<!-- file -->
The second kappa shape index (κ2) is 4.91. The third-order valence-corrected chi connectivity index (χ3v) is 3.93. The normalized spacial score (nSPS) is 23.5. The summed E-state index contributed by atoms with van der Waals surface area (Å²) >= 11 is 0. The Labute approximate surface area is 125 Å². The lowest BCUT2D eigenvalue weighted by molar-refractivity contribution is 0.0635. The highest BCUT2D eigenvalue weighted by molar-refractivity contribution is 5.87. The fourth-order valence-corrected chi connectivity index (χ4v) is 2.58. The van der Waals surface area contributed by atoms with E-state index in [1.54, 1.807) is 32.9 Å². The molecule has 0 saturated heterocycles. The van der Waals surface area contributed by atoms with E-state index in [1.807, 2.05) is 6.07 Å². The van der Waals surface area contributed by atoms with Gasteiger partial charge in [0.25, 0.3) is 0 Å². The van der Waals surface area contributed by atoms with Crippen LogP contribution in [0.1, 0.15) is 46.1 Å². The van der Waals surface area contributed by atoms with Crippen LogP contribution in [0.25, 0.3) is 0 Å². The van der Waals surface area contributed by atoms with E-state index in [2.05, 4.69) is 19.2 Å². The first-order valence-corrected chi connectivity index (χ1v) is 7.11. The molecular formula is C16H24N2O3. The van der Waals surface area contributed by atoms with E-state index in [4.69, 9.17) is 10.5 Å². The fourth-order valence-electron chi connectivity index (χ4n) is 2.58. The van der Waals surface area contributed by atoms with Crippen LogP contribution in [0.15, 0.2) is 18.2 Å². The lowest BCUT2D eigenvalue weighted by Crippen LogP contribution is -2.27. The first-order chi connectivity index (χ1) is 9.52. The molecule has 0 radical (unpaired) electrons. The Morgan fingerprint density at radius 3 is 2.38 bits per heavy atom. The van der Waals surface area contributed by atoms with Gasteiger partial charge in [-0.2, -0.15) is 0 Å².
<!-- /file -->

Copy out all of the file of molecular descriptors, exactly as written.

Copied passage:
The second kappa shape index (κ2) is 4.91. The third-order valence-corrected chi connectivity index (χ3v) is 3.93. The normalized spacial score (nSPS) is 23.5. The summed E-state index contributed by atoms with van der Waals surface area (Å²) >= 11 is 0. The Labute approximate surface area is 125 Å². The lowest BCUT2D eigenvalue weighted by molar-refractivity contribution is 0.0635. The highest BCUT2D eigenvalue weighted by molar-refractivity contribution is 5.87. The fourth-order valence-corrected chi connectivity index (χ4v) is 2.58. The van der Waals surface area contributed by atoms with E-state index in [1.54, 1.807) is 32.9 Å². The molecule has 0 saturated heterocycles. The van der Waals surface area contributed by atoms with E-state index in [1.807, 2.05) is 6.07 Å². The van der Waals surface area contributed by atoms with Gasteiger partial charge in [0.25, 0.3) is 0 Å². The van der Waals surface area contributed by atoms with Crippen LogP contribution in [0.1, 0.15) is 46.1 Å². The van der Waals surface area contributed by atoms with Crippen LogP contribution in [0.25, 0.3) is 0 Å². The van der Waals surface area contributed by atoms with E-state index in [2.05, 4.69) is 19.2 Å². The first-order valence-corrected chi connectivity index (χ1v) is 7.11. The molecular formula is C16H24N2O3. The van der Waals surface area contributed by atoms with E-state index in [4.69, 9.17) is 10.5 Å². The fourth-order valence-electron chi connectivity index (χ4n) is 2.58. The van der Waals surface area contributed by atoms with Crippen LogP contribution in [0.15, 0.2) is 18.2 Å². The lowest BCUT2D eigenvalue weighted by Crippen LogP contribution is -2.27. The first-order chi connectivity index (χ1) is 9.52. The molecule has 0 radical (unpaired) electrons. The Morgan fingerprint density at radius 3 is 2.38 bits per heavy atom. The van der Waals surface area contributed by atoms with Gasteiger partial charge in [-0.2, -0.15) is 0 Å².